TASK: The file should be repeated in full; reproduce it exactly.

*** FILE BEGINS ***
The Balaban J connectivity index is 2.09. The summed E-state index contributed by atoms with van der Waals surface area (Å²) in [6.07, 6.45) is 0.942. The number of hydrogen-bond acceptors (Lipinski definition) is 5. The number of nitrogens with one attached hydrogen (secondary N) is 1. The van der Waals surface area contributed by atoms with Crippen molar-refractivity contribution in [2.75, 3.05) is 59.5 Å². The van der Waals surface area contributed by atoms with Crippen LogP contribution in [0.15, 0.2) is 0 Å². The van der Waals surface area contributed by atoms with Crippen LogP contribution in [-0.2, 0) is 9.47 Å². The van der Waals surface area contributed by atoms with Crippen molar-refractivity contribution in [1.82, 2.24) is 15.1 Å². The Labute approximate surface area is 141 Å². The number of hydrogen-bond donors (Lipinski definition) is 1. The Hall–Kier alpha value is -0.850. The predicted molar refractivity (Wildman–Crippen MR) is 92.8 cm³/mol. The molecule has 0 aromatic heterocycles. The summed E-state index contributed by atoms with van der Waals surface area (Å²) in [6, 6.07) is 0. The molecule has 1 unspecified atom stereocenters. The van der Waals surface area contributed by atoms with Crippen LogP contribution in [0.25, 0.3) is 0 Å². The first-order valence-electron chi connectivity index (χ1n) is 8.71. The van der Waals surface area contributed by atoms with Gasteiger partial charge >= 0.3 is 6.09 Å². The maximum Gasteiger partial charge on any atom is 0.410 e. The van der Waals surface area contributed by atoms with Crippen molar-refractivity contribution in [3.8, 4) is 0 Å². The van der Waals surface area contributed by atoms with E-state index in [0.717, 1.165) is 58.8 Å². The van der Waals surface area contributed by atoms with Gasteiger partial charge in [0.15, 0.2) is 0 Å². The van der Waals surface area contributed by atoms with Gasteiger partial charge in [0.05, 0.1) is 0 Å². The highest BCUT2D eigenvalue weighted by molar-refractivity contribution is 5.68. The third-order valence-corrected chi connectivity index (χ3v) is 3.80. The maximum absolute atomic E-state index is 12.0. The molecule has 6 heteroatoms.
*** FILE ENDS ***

The Balaban J connectivity index is 2.09. The summed E-state index contributed by atoms with van der Waals surface area (Å²) in [6.07, 6.45) is 0.942. The number of hydrogen-bond acceptors (Lipinski definition) is 5. The number of nitrogens with one attached hydrogen (secondary N) is 1. The van der Waals surface area contributed by atoms with Crippen molar-refractivity contribution in [2.75, 3.05) is 59.5 Å². The van der Waals surface area contributed by atoms with Crippen LogP contribution in [0.15, 0.2) is 0 Å². The van der Waals surface area contributed by atoms with Crippen LogP contribution in [-0.2, 0) is 9.47 Å². The van der Waals surface area contributed by atoms with Crippen molar-refractivity contribution in [1.82, 2.24) is 15.1 Å². The Labute approximate surface area is 141 Å². The number of hydrogen-bond donors (Lipinski definition) is 1. The Hall–Kier alpha value is -0.850. The predicted molar refractivity (Wildman–Crippen MR) is 92.8 cm³/mol. The molecule has 0 aromatic heterocycles. The summed E-state index contributed by atoms with van der Waals surface area (Å²) in [6, 6.07) is 0. The molecule has 1 unspecified atom stereocenters. The van der Waals surface area contributed by atoms with Crippen LogP contribution in [0.25, 0.3) is 0 Å². The first-order valence-electron chi connectivity index (χ1n) is 8.71. The van der Waals surface area contributed by atoms with Gasteiger partial charge >= 0.3 is 6.09 Å². The maximum Gasteiger partial charge on any atom is 0.410 e. The van der Waals surface area contributed by atoms with Crippen molar-refractivity contribution in [3.8, 4) is 0 Å². The van der Waals surface area contributed by atoms with E-state index in [0.717, 1.165) is 58.8 Å². The van der Waals surface area contributed by atoms with Gasteiger partial charge in [0.15, 0.2) is 0 Å². The van der Waals surface area contributed by atoms with Gasteiger partial charge in [0.05, 0.1) is 0 Å². The highest BCUT2D eigenvalue weighted by molar-refractivity contribution is 5.68. The third-order valence-corrected chi connectivity index (χ3v) is 3.80. The maximum absolute atomic E-state index is 12.0. The molecule has 6 heteroatoms.